Profile: Tang Ling-Nah

Published on 2 August 2016

Thanks to a certain pop star, Tang Ling-Nah went from pharmacist and zoo officer to award-winning visual artist.


In her past 19 years as an artist, Tang Ling-Nah has presented 11 solo exhibitions featuring architectural charcoal works. She has also been involved in 70 group exhibitions and performances, while producing commissioned art, as well as taken on art-educator and curator roles on top of pursuing degrees in fine art and translation/interpretation.

It may surprise you to know that, for someone so artistically accomplished, Tang’s artistic journey took on a meandering route. Although her secondary school form teacher encouraged her to pursue Art at ‘O’ Levels, Tang chose science subjects and went on to study Pharmacy at the National University of Singapore. After being employed as a pharmacist for a few years, she worked as an education officer at the zoo, all this while “doodling” on the side.

It was Taiwanese singer Jeff Chang who made her rethink her career choices. On attending his concert in 1995, Tang was so impressed by the singer’s angelic vocals, she became a firm supporter and even joined his local fan club. As she recalls, she felt inspired when Chang gave media interviews about his approach to work.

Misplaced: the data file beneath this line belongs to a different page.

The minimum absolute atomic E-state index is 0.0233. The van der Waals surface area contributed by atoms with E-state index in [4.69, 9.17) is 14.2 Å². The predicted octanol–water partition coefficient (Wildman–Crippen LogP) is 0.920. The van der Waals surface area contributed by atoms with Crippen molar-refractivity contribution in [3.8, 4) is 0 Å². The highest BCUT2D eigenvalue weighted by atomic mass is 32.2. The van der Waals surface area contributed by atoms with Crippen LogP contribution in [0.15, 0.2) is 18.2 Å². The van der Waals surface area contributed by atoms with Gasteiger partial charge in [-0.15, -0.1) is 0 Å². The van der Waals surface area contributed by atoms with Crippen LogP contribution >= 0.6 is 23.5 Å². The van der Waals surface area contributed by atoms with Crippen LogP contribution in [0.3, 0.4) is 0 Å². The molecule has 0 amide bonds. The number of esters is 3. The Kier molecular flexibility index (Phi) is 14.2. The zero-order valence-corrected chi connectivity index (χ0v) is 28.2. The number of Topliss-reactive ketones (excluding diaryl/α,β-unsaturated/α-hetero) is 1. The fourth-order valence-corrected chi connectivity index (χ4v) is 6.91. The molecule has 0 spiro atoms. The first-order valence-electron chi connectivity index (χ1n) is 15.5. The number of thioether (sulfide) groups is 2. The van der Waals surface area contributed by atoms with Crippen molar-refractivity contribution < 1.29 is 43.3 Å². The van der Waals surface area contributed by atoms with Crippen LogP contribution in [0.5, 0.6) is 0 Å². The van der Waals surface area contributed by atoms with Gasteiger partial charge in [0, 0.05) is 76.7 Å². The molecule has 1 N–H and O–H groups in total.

“Jeff always talked about how we only had one life, and how we should take the risk to turn dreams into reality. For the first time in my life, I began thinking about working as an artist.”

Today, the recipient of the 2004 Young Artist Award, known for her inclination towards charcoal, has been gravitating towards site-specific installations with performance. “My work has always been about relationships and the relationship between urban spaces and people. I’m exploring different ways to express drawing as a verb. Performances are able to capture the relationship between the physical body and space well.”

Even as she remains artistically productive, her work ethic is mindfully balanced with a sustainable approach towards practicing art. “If you work yourself to death, there will be no art,” she muses. Two years ago, she experienced a huge wake-up call when she suffered a prolapsed disc while her mother was being treated for colorectal cancer. These days, Tang does regular stretches and swims to keep her core strong.

Having imbibed a fair amount of artistic experiences, does Tang have any advice for budding young artists? “Don’t throw all your energy into your work and neglect taking care of your body. Don’t be burdened by the stereotypical notion that being an artist means that you will be poor. It’s all about how you manage the challenges.”

For more on Tang Ling-Nah’s work, visit

For more on Tang Ling-Nah’s work, visit

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